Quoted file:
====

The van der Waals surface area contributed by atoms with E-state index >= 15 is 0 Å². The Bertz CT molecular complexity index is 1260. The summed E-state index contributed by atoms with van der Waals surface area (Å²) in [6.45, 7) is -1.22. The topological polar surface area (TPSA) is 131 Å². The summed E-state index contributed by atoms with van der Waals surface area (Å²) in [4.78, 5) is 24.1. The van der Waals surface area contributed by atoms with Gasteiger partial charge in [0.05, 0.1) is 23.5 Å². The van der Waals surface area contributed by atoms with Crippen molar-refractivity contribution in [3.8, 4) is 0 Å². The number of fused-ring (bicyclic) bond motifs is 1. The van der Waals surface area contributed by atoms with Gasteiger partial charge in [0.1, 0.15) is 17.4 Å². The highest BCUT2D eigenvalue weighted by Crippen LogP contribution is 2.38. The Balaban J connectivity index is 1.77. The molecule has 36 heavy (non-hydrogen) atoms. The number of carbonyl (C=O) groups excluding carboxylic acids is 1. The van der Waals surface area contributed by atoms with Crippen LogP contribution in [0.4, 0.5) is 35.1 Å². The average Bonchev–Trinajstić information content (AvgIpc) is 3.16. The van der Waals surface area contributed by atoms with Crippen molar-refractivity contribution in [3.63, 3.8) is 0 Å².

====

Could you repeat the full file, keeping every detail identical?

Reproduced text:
The van der Waals surface area contributed by atoms with E-state index >= 15 is 0 Å². The Bertz CT molecular complexity index is 1260. The summed E-state index contributed by atoms with van der Waals surface area (Å²) in [6.45, 7) is -1.22. The topological polar surface area (TPSA) is 131 Å². The summed E-state index contributed by atoms with van der Waals surface area (Å²) in [4.78, 5) is 24.1. The van der Waals surface area contributed by atoms with Gasteiger partial charge in [0.05, 0.1) is 23.5 Å². The van der Waals surface area contributed by atoms with Crippen molar-refractivity contribution in [3.8, 4) is 0 Å². The number of fused-ring (bicyclic) bond motifs is 1. The van der Waals surface area contributed by atoms with Gasteiger partial charge in [0.1, 0.15) is 17.4 Å². The highest BCUT2D eigenvalue weighted by Crippen LogP contribution is 2.38. The Balaban J connectivity index is 1.77. The molecule has 36 heavy (non-hydrogen) atoms. The number of carbonyl (C=O) groups excluding carboxylic acids is 1. The van der Waals surface area contributed by atoms with Crippen LogP contribution in [0.4, 0.5) is 35.1 Å². The average Bonchev–Trinajstić information content (AvgIpc) is 3.16. The van der Waals surface area contributed by atoms with Crippen molar-refractivity contribution in [3.63, 3.8) is 0 Å².